If Nicholas proceeded to the address on his papers, 82 Mulberry Street, or to the Ferrara bakery a few blocks away, he would have arrived in a section of the city that is known as "Little Italy". He would have made his way from the pier to Broadway, and then Canal Street. Of the people he passed many would have been Irish, Chinese, Jewish, and a few black people, and he would have seen more diversity of backgrounds in a day than he was likely to have seen in a year at home, but when he got to Mulberry street he would have felt quite at home surround almost entirely by Italian immigrants, and once he reached Mulberry he would have been surrounded by Neapolitans and Calabrians. There he would have passed an Italian Cigar Store at 34 Mulberry Street, an Italian Café at 36 Mulberry Street, an Italian Barber shop at 40 Mulberry Street, A well kept Wine Store and Italian Café at 42 and 44 Mulberry Street. He probably would have quickly noticed that the houses on his side of the street were numbered with even numbers, and across the street the house numbers were odd. In the street there would have been hand carts with potatoes, and horse drawn carts with boxes of vegetables, and people everywhere, standing in the doorways, walking on the sidewalks, walking in the streets, and even hanging out on the fire escapes above him. The fire escapes would have been mostly covered with wooden slats so that people could put out chairs and the legs wouldn't fall through the grating. Many of the storefronts would have had bright colored canvas awnings. Two blocks further along he would have reached number 87 Mulberry street, if this was indeed his destination, if he even made this trip. Indeed there is no longer any way of knowing where he went, or what he did upon first arriving in the United States. Family tradition says he worked at the Ferrara bakery, so likely he would have settled fairly near to its 195 Grand Street address, about two blocks from the 87 Mulberry Street address on his papers, so perhaps he did end up in front of 87 Mulberry Street that evening, in a new country, with a strange new future awaiting him, thinking to himself "So this is home."

Back in Avellino Grace waited to join Nicholas in America. She was pregnant and caring for her two-year-old daughter, Olga. She gave birth to her son in August, and named the boy Nicola after his father.

On November 2 of 1902, a few days shy of a year after her husband had left for the United States, Grace took her daughter Olga, her two-and-a-half-month-old son Nicola, and her Sister Assunta to the port of Naples where they boarded "The Sicilian Prince" I know the dates from the manifest, as for my great-grand-aunt Assunta, she is crossed out in the manifest, and appears in the manifest of the Sicilian Prince again in December of 1902, again crossed out, and she appears yet again and finally appears to have been a passenger aboard the Sicilian Prince in May of 1903. All of her entries list 60 Mulberry Street as her destination, the first and last list "my brother-in-law, Nicola Santoro" as her sponsor, but the December listing notes "my sister Gracia Cascetta" Grace, Olga, and baby Nicola's records also state 60 Mulberry Street, and at this writing, I believe it is the actual address of a forgotten apartment that they lived in before moving to Brooklyn.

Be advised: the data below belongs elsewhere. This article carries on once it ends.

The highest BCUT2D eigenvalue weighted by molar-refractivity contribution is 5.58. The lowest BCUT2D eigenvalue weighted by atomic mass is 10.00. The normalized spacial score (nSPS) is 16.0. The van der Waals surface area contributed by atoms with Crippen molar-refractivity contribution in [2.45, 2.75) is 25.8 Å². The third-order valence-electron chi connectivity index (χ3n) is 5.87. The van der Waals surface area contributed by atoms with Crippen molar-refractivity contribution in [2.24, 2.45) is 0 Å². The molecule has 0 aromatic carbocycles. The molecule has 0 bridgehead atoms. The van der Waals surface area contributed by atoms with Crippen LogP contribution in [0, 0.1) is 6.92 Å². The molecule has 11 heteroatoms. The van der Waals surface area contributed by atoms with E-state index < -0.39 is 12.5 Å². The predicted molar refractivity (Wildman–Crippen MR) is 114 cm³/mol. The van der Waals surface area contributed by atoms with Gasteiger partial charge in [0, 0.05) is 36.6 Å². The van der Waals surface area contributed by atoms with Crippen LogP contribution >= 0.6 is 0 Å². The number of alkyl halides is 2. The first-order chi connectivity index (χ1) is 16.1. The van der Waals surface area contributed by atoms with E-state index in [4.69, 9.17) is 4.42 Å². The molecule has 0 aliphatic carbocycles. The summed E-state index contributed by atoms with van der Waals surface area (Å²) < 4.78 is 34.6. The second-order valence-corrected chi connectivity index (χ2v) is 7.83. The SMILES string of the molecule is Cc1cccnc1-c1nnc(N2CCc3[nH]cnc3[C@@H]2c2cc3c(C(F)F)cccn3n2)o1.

Now for some mysteries. When I discovered Grace had a sister Assunta, only one of the Santora children was still alive, My Grand-Aunt Lucy, and she did not remember ever hearing about the Mulberry Street Apartment or an Aunt Assunta. Aunt Lucy's sister, Agness was actually named "Assunta" so we can only surmise that she was named after this missing Assunta Cascetta. Also, the discovery of the 2 month old Nicola didn't quite agree with my memory of my Grand-Aunt Olga's story of a child that was born and died on the trip. Unfortunately Aunt Olga was no longer with us, so I couldn't ask her. Now it is possible that I remembered the story incorrectly, or that my Aunt Olga had only her memories from when she was two-years-old to base her story on. I imagine it was not a subject that was discussed at any length when she was older. What is certain is that if baby Nicola survived the trip, he did not live very much longer, and in light of Aunt Olga's story, we suspect he died at sea, though an obit dated December 21, 1903 lists a 2 year old Nicola Santoro of 67 James Street, Manhattan.

Well, I hate to end the story on such a sad note, family lore says that Great-Grandpa worked for the Ferarra bakery, and eventually tried to open his own confectionery store in Brooklyn, but the protection-rackets ate up all the profits and his children ate up all the candy.

Assunta Cassetta + Michele Pignaletti, M. 06 JUL 1905 Manhattan, NY

Assunta's Father: Ciro Cascetta
Assunta's Mother: Filomena Di Norfi



 The official website for the poetry of Torre DeVito

follow Torre as "Mythopoetic" on Twitter

Buy Avon Products!

(Speedread America) $19.97

The 11-Minute Speed Reading Program The Best Speed Reading Program That Doubles Your Reading Speed In Just 11-Minutes - GUARANTEED!